That’s the title (except for the parentheses) of Heather Mac Donald’s op-ed in Saturday’s Wall Street Journal:
Since the World Scrabble Championship began in 1991, all winners have been male. The North American Scrabble Championship has had one female winner (in 1987) since its founding in 1978. All eight finalists in this year’s French World Scrabble Championships were men.
Competitive Scrabble constitutes a natural experiment for testing the feminist worldview. According to feminist dogma, males and females are identical in their aptitudes and interests. If men dominate certain data-based, abstract fields like engineering, physics and math, that imbalance must, by definition, be the result of sexism—whether a patriarchal culture that discourages girls from math or implicit bias in the hiring process.
But there are no cultural expectations that discourage females from memorizing dictionaries—a typical strategy of competitive Scrabble players, often in a foreign language that the player doesn’t speak. Girls are as free as boys to lap up vocabulary. Nor are there misogynist gatekeepers to keep females out of Scrabble play; the game, usually first learned at home, is open to all. According to Hasbro, 83% of recreational Scrabble players 25 to 54 are female.
Championship Scrabble, however, rewards typically male obsessions: strategy, math, a passion for competition, and a drive to memorize facts. Feminists will need to employ circular logic to conjure forth a discriminatory barrier in Scrabble: Males’ excellence at a certain activity itself keeps females out. But that leaves unanswered the question of how males came to excel at Scrabble—or any other abstract, competitive activity—in the first place.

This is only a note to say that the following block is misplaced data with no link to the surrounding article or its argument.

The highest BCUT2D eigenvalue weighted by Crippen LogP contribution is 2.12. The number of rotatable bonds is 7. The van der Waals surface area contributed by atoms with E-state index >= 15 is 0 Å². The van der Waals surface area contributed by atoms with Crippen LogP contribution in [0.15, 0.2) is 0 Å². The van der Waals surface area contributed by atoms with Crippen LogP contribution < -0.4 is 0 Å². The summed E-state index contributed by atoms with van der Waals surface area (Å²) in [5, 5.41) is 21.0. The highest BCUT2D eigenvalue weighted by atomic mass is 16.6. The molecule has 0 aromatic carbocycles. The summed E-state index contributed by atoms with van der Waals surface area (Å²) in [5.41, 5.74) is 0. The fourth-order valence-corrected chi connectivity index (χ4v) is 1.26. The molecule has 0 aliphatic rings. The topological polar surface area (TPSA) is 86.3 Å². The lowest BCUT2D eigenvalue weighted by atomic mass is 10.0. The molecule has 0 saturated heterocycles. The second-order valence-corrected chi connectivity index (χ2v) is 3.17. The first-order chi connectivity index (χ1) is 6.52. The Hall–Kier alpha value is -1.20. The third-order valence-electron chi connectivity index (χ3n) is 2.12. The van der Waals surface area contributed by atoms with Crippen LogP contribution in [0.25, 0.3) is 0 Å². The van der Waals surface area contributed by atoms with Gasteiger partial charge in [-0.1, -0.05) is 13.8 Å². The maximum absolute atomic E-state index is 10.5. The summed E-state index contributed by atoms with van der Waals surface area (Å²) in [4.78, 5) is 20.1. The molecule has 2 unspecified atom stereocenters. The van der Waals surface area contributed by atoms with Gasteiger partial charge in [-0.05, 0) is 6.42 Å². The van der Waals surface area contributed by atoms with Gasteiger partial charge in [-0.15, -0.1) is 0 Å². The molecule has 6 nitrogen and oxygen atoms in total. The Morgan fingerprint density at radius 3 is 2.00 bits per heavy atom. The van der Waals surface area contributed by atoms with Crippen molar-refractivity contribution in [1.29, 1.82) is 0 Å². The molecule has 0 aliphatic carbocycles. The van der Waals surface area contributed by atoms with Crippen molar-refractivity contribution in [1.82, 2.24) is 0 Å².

The National Geographic Geography Bee shows similar results. Since 1989, boys have won 27 times, girls twice. Nothing prevents or discourages girls from vacuuming up the details of an atlas. But the National Geographic Society has already been sued for discriminating against girls based on that winner ratio alone, as economist Mark Perry has noted. Expect a similar attack on Mattel, sponsor of the World Scrabble Championship, if the Scrabble numbers become widely known.
Feminists have persuaded policy makers that only patriarchal inequity can explain the male dominance of Silicon Valley and of pure research. The archetypal male science geek, ignoring the demands of ordinary life so he can solve a physics problem or write code, is out of sight, out of mind. But the same maniacal pursuit of mastery that leads someone to spend every waking moment poring over a dictionary to prepare for a Scrabble tournament has also led to the computer revolution and to the West’s conquest of disease and natural disaster. Diverting time and resources from actual STEM research into gender politics is reckless when China is becoming increasingly competitive with the U.S. in technology.
It’s time to face reality about differences between males and females. Let the chips fall where they may.